Complete Streets are streets designed and operated to enable safe use and support mobility for all users. Those include people of all ages and abilities, regardless of whether they are travelling as drivers, pedestrians, bicyclists, or public transportation riders. The concept of Complete Streets encompasses many approaches to planning, designing, and operating roadways and rights of way with all users in mind to make the transportation network safer and more efficient. Complete Street policies are set at the state, regional, and local levels and are frequently supported by roadway design guidelines.
Complete Streets approaches vary based on community context. They may address a wide range of elements, such as sidewalks, bicycle lanes, bus lanes, public transportation stops, crossing opportunities, median islands, accessible pedestrian signals, curb extensions, modified vehicle travel lanes, streetscape, and landscape treatments. Complete Streets reduce motor vehicle-related crashes and pedestrian risk, as well as bicyclist risk when well-designed bicycle-specific infrastructure is included (Reynolds, 2009). They can promote walking and bicycling by providing safer places to achieve physical activity through transportation. One study found that 43% of people reporting a place to walk were significantly more likely to meet current recommendations for regular physical activity than were those reporting no place to walk (Powell, Martin, Chowdhury, 2003).
Related Transportation and Heath Tool Indicators
- Commute Mode Share
- Complete Streets Policies
- Housing and Transportation Affordability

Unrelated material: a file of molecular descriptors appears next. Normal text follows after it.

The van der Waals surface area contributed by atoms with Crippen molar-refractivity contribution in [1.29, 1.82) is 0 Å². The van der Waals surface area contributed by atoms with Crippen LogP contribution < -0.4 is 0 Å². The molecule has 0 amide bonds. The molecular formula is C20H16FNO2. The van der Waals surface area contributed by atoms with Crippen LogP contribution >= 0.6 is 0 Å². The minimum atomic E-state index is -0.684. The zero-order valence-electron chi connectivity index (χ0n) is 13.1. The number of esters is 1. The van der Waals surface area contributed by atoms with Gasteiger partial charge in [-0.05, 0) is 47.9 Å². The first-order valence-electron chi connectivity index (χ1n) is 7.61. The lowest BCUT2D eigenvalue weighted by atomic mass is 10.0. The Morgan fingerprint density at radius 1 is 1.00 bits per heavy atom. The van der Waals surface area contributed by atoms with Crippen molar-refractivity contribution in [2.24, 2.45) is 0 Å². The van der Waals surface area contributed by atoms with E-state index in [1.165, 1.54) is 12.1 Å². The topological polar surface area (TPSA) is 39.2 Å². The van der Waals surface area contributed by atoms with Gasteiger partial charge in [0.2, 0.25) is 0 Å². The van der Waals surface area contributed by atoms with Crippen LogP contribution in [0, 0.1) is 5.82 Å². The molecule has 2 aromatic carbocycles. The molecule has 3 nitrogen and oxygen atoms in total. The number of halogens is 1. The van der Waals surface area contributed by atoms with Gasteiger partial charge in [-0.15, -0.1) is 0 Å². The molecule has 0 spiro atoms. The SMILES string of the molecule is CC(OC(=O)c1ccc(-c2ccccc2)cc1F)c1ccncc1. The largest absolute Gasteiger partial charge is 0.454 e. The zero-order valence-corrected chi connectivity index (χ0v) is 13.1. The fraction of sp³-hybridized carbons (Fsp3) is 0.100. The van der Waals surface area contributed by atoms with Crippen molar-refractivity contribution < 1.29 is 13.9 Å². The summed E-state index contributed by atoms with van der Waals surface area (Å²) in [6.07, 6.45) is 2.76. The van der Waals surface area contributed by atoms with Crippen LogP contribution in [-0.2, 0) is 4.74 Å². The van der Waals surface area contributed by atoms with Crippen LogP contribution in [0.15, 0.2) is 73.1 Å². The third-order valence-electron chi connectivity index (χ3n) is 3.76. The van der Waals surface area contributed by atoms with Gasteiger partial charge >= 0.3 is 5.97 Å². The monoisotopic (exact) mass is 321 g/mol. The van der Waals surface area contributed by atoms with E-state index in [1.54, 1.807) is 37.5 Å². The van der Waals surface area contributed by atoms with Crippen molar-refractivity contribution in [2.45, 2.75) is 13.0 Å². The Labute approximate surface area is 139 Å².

- Land Use Mix
- Miles Traveled by Mode
- Physical Activity from Transportation
- Proximity to Major Roadways
- Road Traffic Fatalities by Mode
- Road Traffic Fatalities Exposure Rate
- Public transportation Trips per Capita
- Use of Federal Funds for Bicycle and Pedestrian Efforts
- VMT per Capita
How can this strategy result in health benefits?
- Address chronic disease (e.g., asthma, diabetes, heart disease)
- Increase physical activity
- Improve safety
- Reduce human exposure to transportation-related emissions
- Reduce motor vehicle-related injuries and fatalities
- Reduce transportation's contribution to air pollution
How has this worked in practice?
The City of Saint Paul, Minnesota, is an innovative leader in the implementation of Complete Streets. Funded by a U.S. DOT TIGER II Grant (grant to fund capital investments in surface transportation infrastructure), the city developed a Street Design manual to implement its Complete Streets policies. Multiple pilot projects are underway that include public workshops to prioritize potential street improvements. In 2013, a “Better Block” event was held to illustrate the Street Design Manual. For the event, a block was temporarily transformed into a complete street with walkable and bikeable amenities, pop-up businesses, and street art.
Where can I learn more?
The Bicycle & Pedestrian Program of the Federal Highway Administration's Office of Human Environment provides extensive bicycle and pedestrian resources and guidance.
The Smart Growth America National Complete Streets Coalition works to promote Complete Streets. Their site includes fundamental information about Complete Streets, support for implementing Complete Streets, fact sheets, and news updates.
Complete Streets: Best Policy and Implementation Practices summarizes successful policy and implementation practices based on the examination of 30 communities across the country.
Complete Streets in the Southeast: A Tool Kit, a partnership between AARP Government Affairs, Smart Growth America, and the National Complete Streets Coalition, is a how-to guide for implementing Complete Streets.
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